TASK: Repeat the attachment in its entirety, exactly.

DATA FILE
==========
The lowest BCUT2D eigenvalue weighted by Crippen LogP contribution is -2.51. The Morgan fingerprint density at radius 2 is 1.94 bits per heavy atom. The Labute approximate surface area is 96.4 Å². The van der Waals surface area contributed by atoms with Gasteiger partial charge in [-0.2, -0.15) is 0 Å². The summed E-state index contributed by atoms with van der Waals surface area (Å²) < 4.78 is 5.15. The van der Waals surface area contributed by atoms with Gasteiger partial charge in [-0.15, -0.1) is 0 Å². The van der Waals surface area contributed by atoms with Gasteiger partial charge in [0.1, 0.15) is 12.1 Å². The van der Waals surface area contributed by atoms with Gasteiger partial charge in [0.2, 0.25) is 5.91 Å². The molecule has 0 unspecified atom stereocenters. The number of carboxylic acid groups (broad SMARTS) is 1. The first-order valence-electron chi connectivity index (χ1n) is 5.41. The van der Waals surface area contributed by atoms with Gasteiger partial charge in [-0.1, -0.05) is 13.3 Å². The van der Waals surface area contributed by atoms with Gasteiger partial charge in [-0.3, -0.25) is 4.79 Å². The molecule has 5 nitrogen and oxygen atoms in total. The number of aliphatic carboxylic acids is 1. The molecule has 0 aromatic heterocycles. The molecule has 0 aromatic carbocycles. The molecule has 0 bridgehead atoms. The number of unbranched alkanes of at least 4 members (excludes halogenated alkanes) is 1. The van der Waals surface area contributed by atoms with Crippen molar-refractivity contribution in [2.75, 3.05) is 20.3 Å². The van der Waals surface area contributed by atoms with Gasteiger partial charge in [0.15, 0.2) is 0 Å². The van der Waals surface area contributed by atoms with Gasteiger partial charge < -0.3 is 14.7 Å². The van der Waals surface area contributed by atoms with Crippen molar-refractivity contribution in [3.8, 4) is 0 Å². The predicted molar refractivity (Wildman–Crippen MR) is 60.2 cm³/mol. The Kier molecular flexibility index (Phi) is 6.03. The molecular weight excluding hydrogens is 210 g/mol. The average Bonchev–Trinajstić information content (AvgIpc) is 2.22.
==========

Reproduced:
The lowest BCUT2D eigenvalue weighted by Crippen LogP contribution is -2.51. The Morgan fingerprint density at radius 2 is 1.94 bits per heavy atom. The Labute approximate surface area is 96.4 Å². The van der Waals surface area contributed by atoms with Gasteiger partial charge in [-0.2, -0.15) is 0 Å². The summed E-state index contributed by atoms with van der Waals surface area (Å²) < 4.78 is 5.15. The van der Waals surface area contributed by atoms with Gasteiger partial charge in [-0.15, -0.1) is 0 Å². The van der Waals surface area contributed by atoms with Gasteiger partial charge in [0.1, 0.15) is 12.1 Å². The van der Waals surface area contributed by atoms with Gasteiger partial charge in [0.2, 0.25) is 5.91 Å². The molecule has 0 unspecified atom stereocenters. The number of carboxylic acid groups (broad SMARTS) is 1. The first-order valence-electron chi connectivity index (χ1n) is 5.41. The van der Waals surface area contributed by atoms with Gasteiger partial charge in [-0.1, -0.05) is 13.3 Å². The van der Waals surface area contributed by atoms with Gasteiger partial charge in [-0.3, -0.25) is 4.79 Å². The molecule has 5 nitrogen and oxygen atoms in total. The number of aliphatic carboxylic acids is 1. The molecule has 0 aromatic heterocycles. The molecule has 0 aromatic carbocycles. The molecule has 0 bridgehead atoms. The number of unbranched alkanes of at least 4 members (excludes halogenated alkanes) is 1. The van der Waals surface area contributed by atoms with Crippen molar-refractivity contribution in [2.75, 3.05) is 20.3 Å². The van der Waals surface area contributed by atoms with Gasteiger partial charge in [0.15, 0.2) is 0 Å². The van der Waals surface area contributed by atoms with Gasteiger partial charge < -0.3 is 14.7 Å². The van der Waals surface area contributed by atoms with Crippen molar-refractivity contribution in [3.8, 4) is 0 Å². The predicted molar refractivity (Wildman–Crippen MR) is 60.2 cm³/mol. The Kier molecular flexibility index (Phi) is 6.03. The molecular weight excluding hydrogens is 210 g/mol. The average Bonchev–Trinajstić information content (AvgIpc) is 2.22.